1Subas Pradhan, 2Roy Geo Matthew, 2Lynn Itani, 2Rosamma Abhraham

1Adult Mental Health Service, TEWV, Redcar, UK; 2Al Amal Hospital, Dubai, United Arab Emirates

Background:

There is evidence that self-help materials are a helpful resource for the treatment of common mental health conditions such as depression and anxiety. Promoting self-care for alleviating depression, anxiety and other common illnesses has been highlighted as a strategy to address the increasing mental health burden while at the same time also improving community care and primary healthcare services. Despite this, very few studies have evaluated mental health professionals’ views on the acceptability of these material as a resource that complements treatment.

Material(s) and Method(s):

A cross-sectional survey was administered to staff who work with psychiatry patients at a specialty psychiatry hospital in Dubai, UAE between March 2018 and April 2018. Mental health professionals who work with patients and were included in this study were psychiatrists, general practitioners, nurses, psychologists and social workers. Respondents were asked about any previous use of self-help material as part of their practice for patients with: (i) psychosis, (ii) depression / anxiety, (iii) substance abuse / others. Data analysis was conducted using Statistical Package for Social Sciences (SPSS). Descriptive analysis was conducted first for all the items in the survey.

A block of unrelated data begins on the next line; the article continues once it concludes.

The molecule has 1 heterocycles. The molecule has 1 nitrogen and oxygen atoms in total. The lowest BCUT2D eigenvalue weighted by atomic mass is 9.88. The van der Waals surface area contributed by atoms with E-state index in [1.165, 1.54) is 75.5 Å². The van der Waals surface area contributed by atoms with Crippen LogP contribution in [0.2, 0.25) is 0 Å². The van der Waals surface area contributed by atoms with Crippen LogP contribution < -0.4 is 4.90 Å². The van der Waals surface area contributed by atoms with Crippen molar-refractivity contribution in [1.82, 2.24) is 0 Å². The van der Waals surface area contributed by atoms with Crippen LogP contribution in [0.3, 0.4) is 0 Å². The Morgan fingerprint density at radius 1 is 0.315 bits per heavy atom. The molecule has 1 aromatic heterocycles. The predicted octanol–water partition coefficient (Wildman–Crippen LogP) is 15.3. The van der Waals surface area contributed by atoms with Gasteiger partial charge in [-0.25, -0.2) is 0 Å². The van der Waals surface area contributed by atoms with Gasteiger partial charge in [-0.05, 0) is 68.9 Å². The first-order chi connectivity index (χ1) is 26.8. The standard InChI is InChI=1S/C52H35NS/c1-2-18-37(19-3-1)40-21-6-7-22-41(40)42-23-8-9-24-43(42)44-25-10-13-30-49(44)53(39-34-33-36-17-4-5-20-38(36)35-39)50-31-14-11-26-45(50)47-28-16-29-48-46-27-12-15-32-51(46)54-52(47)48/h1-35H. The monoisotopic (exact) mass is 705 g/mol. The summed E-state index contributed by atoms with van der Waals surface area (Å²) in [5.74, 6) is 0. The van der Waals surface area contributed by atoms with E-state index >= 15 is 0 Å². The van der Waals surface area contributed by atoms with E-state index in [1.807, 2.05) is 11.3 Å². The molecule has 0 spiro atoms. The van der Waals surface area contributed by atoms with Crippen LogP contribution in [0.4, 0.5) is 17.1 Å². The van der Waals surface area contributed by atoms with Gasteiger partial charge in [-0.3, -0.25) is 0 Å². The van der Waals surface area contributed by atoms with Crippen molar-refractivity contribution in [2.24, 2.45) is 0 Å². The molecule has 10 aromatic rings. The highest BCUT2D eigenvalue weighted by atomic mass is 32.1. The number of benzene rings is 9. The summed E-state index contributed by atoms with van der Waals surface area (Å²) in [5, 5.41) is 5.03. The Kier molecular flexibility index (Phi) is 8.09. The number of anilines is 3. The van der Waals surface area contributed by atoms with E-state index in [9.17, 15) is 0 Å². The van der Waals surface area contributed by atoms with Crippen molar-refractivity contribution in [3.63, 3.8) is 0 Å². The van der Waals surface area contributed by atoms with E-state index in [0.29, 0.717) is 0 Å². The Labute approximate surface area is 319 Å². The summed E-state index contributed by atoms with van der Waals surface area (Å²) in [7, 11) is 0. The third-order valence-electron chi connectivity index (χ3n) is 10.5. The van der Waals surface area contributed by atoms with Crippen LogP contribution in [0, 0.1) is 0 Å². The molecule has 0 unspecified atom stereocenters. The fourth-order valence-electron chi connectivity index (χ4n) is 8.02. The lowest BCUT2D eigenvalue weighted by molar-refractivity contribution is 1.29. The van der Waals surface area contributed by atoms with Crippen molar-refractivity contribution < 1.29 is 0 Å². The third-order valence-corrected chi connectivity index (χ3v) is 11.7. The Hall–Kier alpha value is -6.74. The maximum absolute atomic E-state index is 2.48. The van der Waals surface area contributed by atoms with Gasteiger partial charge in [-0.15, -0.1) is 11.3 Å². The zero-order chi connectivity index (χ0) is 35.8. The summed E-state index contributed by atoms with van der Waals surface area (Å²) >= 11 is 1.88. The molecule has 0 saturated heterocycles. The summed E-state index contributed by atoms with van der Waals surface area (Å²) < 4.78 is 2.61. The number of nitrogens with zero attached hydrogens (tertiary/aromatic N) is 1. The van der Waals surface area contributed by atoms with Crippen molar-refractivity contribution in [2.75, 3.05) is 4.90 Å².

Result(s):

Of all those surveyed, the percentage of using self-help material was 31.5% for psychosis, 47.9% for depression/anxiety, 43.2% for substance use / others, and 98.6% for any of these. The predominant type of self-help materials used was a mix of resources (69.2%) followed by mostly websites (14.3%) and printed materials (14.3%).

Conclusion(s):

Self-help materials are widely applied by respondents (98.6%) and in support of various types of mental disorders. These materials are being administered mostly as a mix of formats (70% of respondents), including books, leaflets, and websites. In addition, only around half of the professionals think that the use of these materials increases mental health literacy.

The major limitation is that this study only found out about the attitude of the respondents on the use of self help materials but did not actually delve deep into their actual clinical practice.